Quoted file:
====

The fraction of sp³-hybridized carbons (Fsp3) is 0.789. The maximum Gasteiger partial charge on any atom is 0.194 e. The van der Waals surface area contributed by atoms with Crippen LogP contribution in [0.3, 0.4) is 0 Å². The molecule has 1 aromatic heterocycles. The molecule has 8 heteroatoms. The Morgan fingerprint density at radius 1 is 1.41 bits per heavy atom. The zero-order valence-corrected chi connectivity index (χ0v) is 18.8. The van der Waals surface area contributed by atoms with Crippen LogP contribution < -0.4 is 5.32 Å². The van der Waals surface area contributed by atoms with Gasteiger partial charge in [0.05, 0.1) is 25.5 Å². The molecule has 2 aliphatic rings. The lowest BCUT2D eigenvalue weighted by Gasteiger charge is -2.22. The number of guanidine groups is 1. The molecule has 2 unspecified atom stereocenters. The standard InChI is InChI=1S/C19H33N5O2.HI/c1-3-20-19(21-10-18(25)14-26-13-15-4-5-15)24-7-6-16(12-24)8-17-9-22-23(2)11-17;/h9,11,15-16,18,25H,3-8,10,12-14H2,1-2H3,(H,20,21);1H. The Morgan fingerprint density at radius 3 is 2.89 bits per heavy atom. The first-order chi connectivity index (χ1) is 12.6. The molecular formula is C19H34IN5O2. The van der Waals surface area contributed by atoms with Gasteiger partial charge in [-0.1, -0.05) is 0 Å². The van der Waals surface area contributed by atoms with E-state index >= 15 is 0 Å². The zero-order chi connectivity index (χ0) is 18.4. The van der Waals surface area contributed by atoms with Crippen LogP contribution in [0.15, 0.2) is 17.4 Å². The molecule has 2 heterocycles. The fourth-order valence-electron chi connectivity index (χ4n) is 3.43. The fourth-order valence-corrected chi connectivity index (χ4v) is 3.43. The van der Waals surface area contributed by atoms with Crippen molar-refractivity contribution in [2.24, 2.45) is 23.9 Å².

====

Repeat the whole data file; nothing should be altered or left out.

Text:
The fraction of sp³-hybridized carbons (Fsp3) is 0.789. The maximum Gasteiger partial charge on any atom is 0.194 e. The van der Waals surface area contributed by atoms with Crippen LogP contribution in [0.3, 0.4) is 0 Å². The molecule has 1 aromatic heterocycles. The molecule has 8 heteroatoms. The Morgan fingerprint density at radius 1 is 1.41 bits per heavy atom. The zero-order valence-corrected chi connectivity index (χ0v) is 18.8. The van der Waals surface area contributed by atoms with Crippen LogP contribution < -0.4 is 5.32 Å². The van der Waals surface area contributed by atoms with Gasteiger partial charge in [0.05, 0.1) is 25.5 Å². The molecule has 2 aliphatic rings. The lowest BCUT2D eigenvalue weighted by Gasteiger charge is -2.22. The number of guanidine groups is 1. The molecule has 2 unspecified atom stereocenters. The standard InChI is InChI=1S/C19H33N5O2.HI/c1-3-20-19(21-10-18(25)14-26-13-15-4-5-15)24-7-6-16(12-24)8-17-9-22-23(2)11-17;/h9,11,15-16,18,25H,3-8,10,12-14H2,1-2H3,(H,20,21);1H. The Morgan fingerprint density at radius 3 is 2.89 bits per heavy atom. The first-order chi connectivity index (χ1) is 12.6. The molecular formula is C19H34IN5O2. The van der Waals surface area contributed by atoms with Gasteiger partial charge in [-0.1, -0.05) is 0 Å². The van der Waals surface area contributed by atoms with E-state index >= 15 is 0 Å². The zero-order chi connectivity index (χ0) is 18.4. The van der Waals surface area contributed by atoms with Crippen LogP contribution in [0.15, 0.2) is 17.4 Å². The molecule has 2 heterocycles. The fourth-order valence-electron chi connectivity index (χ4n) is 3.43. The fourth-order valence-corrected chi connectivity index (χ4v) is 3.43. The van der Waals surface area contributed by atoms with Crippen molar-refractivity contribution in [2.24, 2.45) is 23.9 Å².